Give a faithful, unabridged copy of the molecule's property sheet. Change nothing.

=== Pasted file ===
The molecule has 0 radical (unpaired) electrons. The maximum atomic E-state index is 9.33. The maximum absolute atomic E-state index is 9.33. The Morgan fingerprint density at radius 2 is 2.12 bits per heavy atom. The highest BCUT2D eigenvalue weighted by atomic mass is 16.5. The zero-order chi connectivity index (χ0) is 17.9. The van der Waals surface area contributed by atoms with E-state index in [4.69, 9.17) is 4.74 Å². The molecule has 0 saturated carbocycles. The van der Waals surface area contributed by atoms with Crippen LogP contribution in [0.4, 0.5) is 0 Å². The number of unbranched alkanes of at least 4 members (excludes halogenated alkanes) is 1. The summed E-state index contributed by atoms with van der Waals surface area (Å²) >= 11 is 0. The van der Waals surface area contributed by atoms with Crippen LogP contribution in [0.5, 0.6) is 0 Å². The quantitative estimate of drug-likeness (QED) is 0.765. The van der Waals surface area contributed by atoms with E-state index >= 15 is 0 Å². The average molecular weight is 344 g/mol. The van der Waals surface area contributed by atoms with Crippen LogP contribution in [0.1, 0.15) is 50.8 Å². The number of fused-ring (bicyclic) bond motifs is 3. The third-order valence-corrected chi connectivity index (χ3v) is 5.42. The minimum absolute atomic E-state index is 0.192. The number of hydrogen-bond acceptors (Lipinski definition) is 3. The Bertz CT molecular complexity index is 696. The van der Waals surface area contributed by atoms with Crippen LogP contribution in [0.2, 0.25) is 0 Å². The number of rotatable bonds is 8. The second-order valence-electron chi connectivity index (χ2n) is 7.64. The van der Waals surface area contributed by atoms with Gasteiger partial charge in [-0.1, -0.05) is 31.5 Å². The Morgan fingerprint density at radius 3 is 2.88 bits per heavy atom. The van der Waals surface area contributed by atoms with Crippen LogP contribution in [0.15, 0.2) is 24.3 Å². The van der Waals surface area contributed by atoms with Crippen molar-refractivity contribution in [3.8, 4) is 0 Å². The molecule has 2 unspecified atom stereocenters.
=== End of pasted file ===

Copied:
The molecule has 0 radical (unpaired) electrons. The maximum atomic E-state index is 9.33. The maximum absolute atomic E-state index is 9.33. The Morgan fingerprint density at radius 2 is 2.12 bits per heavy atom. The highest BCUT2D eigenvalue weighted by atomic mass is 16.5. The zero-order chi connectivity index (χ0) is 17.9. The van der Waals surface area contributed by atoms with E-state index in [4.69, 9.17) is 4.74 Å². The molecule has 0 saturated carbocycles. The van der Waals surface area contributed by atoms with Crippen LogP contribution in [0.4, 0.5) is 0 Å². The number of unbranched alkanes of at least 4 members (excludes halogenated alkanes) is 1. The summed E-state index contributed by atoms with van der Waals surface area (Å²) >= 11 is 0. The van der Waals surface area contributed by atoms with Crippen LogP contribution in [0.5, 0.6) is 0 Å². The quantitative estimate of drug-likeness (QED) is 0.765. The van der Waals surface area contributed by atoms with E-state index >= 15 is 0 Å². The average molecular weight is 344 g/mol. The van der Waals surface area contributed by atoms with Crippen LogP contribution in [0.1, 0.15) is 50.8 Å². The number of fused-ring (bicyclic) bond motifs is 3. The third-order valence-corrected chi connectivity index (χ3v) is 5.42. The minimum absolute atomic E-state index is 0.192. The number of hydrogen-bond acceptors (Lipinski definition) is 3. The Bertz CT molecular complexity index is 696. The van der Waals surface area contributed by atoms with Crippen LogP contribution in [0.2, 0.25) is 0 Å². The number of rotatable bonds is 8. The second-order valence-electron chi connectivity index (χ2n) is 7.64. The van der Waals surface area contributed by atoms with Gasteiger partial charge in [-0.1, -0.05) is 31.5 Å². The Morgan fingerprint density at radius 3 is 2.88 bits per heavy atom. The van der Waals surface area contributed by atoms with Crippen LogP contribution in [0.15, 0.2) is 24.3 Å². The van der Waals surface area contributed by atoms with Crippen molar-refractivity contribution in [3.8, 4) is 0 Å². The molecule has 2 unspecified atom stereocenters.